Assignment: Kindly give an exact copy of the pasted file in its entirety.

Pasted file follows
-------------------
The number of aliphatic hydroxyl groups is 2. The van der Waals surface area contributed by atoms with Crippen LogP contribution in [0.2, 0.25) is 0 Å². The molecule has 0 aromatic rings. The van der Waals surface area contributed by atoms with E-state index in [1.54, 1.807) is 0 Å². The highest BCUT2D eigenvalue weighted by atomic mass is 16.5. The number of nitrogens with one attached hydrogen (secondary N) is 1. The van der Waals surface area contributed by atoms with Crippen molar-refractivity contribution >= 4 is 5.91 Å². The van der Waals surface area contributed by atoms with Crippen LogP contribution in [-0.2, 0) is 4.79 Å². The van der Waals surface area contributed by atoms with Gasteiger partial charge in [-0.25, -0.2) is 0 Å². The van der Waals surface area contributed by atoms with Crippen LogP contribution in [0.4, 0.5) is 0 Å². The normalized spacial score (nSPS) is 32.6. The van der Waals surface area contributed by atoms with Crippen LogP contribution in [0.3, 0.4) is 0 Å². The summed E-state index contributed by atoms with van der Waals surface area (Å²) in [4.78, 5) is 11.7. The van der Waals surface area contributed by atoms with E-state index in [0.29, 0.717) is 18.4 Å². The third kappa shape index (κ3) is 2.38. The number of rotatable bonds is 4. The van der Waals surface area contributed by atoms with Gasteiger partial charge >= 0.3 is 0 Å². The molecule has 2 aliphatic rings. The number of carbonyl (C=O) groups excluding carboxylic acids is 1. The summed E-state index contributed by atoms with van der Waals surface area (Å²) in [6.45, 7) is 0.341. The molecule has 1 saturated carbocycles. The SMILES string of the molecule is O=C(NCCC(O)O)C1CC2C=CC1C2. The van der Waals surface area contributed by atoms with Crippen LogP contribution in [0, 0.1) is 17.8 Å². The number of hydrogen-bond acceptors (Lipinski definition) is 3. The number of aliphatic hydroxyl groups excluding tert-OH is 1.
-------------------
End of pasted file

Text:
The number of aliphatic hydroxyl groups is 2. The van der Waals surface area contributed by atoms with Crippen LogP contribution in [0.2, 0.25) is 0 Å². The molecule has 0 aromatic rings. The van der Waals surface area contributed by atoms with E-state index in [1.54, 1.807) is 0 Å². The highest BCUT2D eigenvalue weighted by atomic mass is 16.5. The number of nitrogens with one attached hydrogen (secondary N) is 1. The van der Waals surface area contributed by atoms with Crippen molar-refractivity contribution >= 4 is 5.91 Å². The van der Waals surface area contributed by atoms with Crippen LogP contribution in [-0.2, 0) is 4.79 Å². The van der Waals surface area contributed by atoms with Gasteiger partial charge in [-0.25, -0.2) is 0 Å². The van der Waals surface area contributed by atoms with Crippen LogP contribution in [0.4, 0.5) is 0 Å². The normalized spacial score (nSPS) is 32.6. The van der Waals surface area contributed by atoms with Crippen LogP contribution in [0.3, 0.4) is 0 Å². The summed E-state index contributed by atoms with van der Waals surface area (Å²) in [4.78, 5) is 11.7. The van der Waals surface area contributed by atoms with E-state index in [0.29, 0.717) is 18.4 Å². The third kappa shape index (κ3) is 2.38. The number of rotatable bonds is 4. The van der Waals surface area contributed by atoms with Gasteiger partial charge >= 0.3 is 0 Å². The molecule has 2 aliphatic rings. The number of carbonyl (C=O) groups excluding carboxylic acids is 1. The summed E-state index contributed by atoms with van der Waals surface area (Å²) in [6.45, 7) is 0.341. The molecule has 1 saturated carbocycles. The SMILES string of the molecule is O=C(NCCC(O)O)C1CC2C=CC1C2. The van der Waals surface area contributed by atoms with Crippen LogP contribution in [0, 0.1) is 17.8 Å². The number of hydrogen-bond acceptors (Lipinski definition) is 3. The number of aliphatic hydroxyl groups excluding tert-OH is 1.